September 1, 2020
How to Treat the Symptoms of Teething
Seeing those tiny bumps forming on a baby’s gums is an exciting moment for every parent, but unfortunately, teething can cause pain and discomfort. You and your little one don’t have to deal with sleepless nights. Understanding the symptoms of teething and ways you can help will allow you to enjoy this magical milestone.
When Does Teething Begin?
While the teething timeline isn’t the same for every child, most babies start teething between 4 and 7 months of age. The two bottom front teeth are usually the first to come in, followed by the two upper front teeth. Most toddlers have their full set of 20 baby teeth by age 3. A tell-tale bump on the gums is usually the first sign a tiny tooth is ready to make an appearance.
What Are the Symptoms of Teething?
Symptoms of teething may vary from child to child. These include red, swollen and tender gums, excessive drooling, a rash around the mouth, ear pulling, fussiness, irritability, a slight increase in temperature (not a fever), an increased desire to gnaw, loss of appetite, and difficulty sleeping.
Teething may be uncomfortable, but it shouldn’t cause signs of illness. If your baby has a high fever, cough, runny nose, diarrhea, or vomiting, something more than teething is likely going on. We recommend contacting your child’s pediatrician for evaluation and treatment.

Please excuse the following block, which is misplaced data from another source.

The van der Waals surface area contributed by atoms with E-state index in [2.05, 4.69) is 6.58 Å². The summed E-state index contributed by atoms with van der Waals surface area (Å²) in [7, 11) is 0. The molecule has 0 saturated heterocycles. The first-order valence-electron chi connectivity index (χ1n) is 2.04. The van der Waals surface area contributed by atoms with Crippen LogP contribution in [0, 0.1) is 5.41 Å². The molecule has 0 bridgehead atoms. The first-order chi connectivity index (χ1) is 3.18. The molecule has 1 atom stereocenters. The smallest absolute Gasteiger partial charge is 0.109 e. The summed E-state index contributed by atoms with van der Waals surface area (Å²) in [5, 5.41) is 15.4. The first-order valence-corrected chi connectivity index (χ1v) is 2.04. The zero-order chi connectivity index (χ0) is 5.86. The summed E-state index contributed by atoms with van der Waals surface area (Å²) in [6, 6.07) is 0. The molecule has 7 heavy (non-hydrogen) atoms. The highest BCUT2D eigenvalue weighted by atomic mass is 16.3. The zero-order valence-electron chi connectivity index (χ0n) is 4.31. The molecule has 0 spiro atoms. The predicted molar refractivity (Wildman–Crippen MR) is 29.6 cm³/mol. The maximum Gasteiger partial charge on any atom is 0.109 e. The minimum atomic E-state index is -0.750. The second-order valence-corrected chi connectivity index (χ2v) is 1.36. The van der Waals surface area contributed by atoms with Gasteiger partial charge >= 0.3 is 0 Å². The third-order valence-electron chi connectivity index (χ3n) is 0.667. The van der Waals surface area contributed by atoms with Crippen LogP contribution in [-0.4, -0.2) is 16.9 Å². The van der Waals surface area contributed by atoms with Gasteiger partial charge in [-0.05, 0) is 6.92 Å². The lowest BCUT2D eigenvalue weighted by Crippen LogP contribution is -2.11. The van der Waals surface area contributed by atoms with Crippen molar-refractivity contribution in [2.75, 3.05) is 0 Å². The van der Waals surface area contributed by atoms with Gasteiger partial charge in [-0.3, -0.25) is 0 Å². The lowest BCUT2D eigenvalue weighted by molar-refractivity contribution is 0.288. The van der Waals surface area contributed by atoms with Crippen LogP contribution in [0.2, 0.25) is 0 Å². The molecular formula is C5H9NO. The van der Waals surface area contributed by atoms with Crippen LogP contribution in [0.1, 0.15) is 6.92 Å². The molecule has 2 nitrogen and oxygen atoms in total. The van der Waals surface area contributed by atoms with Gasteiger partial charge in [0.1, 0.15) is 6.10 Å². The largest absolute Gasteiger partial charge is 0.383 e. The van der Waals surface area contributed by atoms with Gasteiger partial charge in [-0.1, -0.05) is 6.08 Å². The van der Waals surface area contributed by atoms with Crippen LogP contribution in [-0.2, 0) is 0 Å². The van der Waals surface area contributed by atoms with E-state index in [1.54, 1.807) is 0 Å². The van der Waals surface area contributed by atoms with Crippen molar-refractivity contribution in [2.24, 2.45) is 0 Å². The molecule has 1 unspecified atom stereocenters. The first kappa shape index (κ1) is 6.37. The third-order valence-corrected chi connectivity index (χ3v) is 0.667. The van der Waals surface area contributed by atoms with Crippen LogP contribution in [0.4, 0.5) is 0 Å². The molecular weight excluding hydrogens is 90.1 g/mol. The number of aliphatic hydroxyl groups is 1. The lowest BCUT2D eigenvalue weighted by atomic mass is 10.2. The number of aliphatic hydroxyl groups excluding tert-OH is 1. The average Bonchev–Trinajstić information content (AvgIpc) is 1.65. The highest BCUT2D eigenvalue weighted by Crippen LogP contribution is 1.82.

How Can You Treat the Symptoms of Teething?
Here are some dos and don’ts to help soothe and comfort your teething baby:
Dos: Allow your baby to chew on a clean, cold cloth or rag to help decrease inflammation. You can also massage those sore gums with a clean finger or gauze. You may want to offer your baby chilled foods such as yogurt or applesauce, or frozen fruit (if your baby is on solids). Another option is providing a refrigerated (not frozen) pacifier or teething ring.
Teething babies love to chew, so an unsweetened teething biscuit can provide comfort, but make sure you don’t offer these before your child is eight months old. If your little one is inconsolable, talk to your pediatrician or pediatric dentist about pain medication.
Don’ts: It’s important to keep your baby safe while dealing with the teething blues. Avoid using topical medications containing lidocaine or benzocaine and stay away from herbal products, which often do more harm than good. Never give your child acetaminophen or ibuprofen without checking with your child’s healthcare provider first. Moreover, beware of teething necklaces, bracelets, or anklets due to the risk of choking, strangulation, or injury.
Quality Pediatric Dentistry in Phoenix, AZ
The American Academy of Pediatric Dentistry recommends scheduling your child’s first dental visit after the first tooth arrives and no later than the first birthday. Your trusted team at Jet Set Smiles Pediatric Dentistry will help you establish proper oral practices to lay the groundwork for a lifetime of healthy smiles. Are you ready to get your little one’s smile off to a great start? Call us and schedule your appointment today!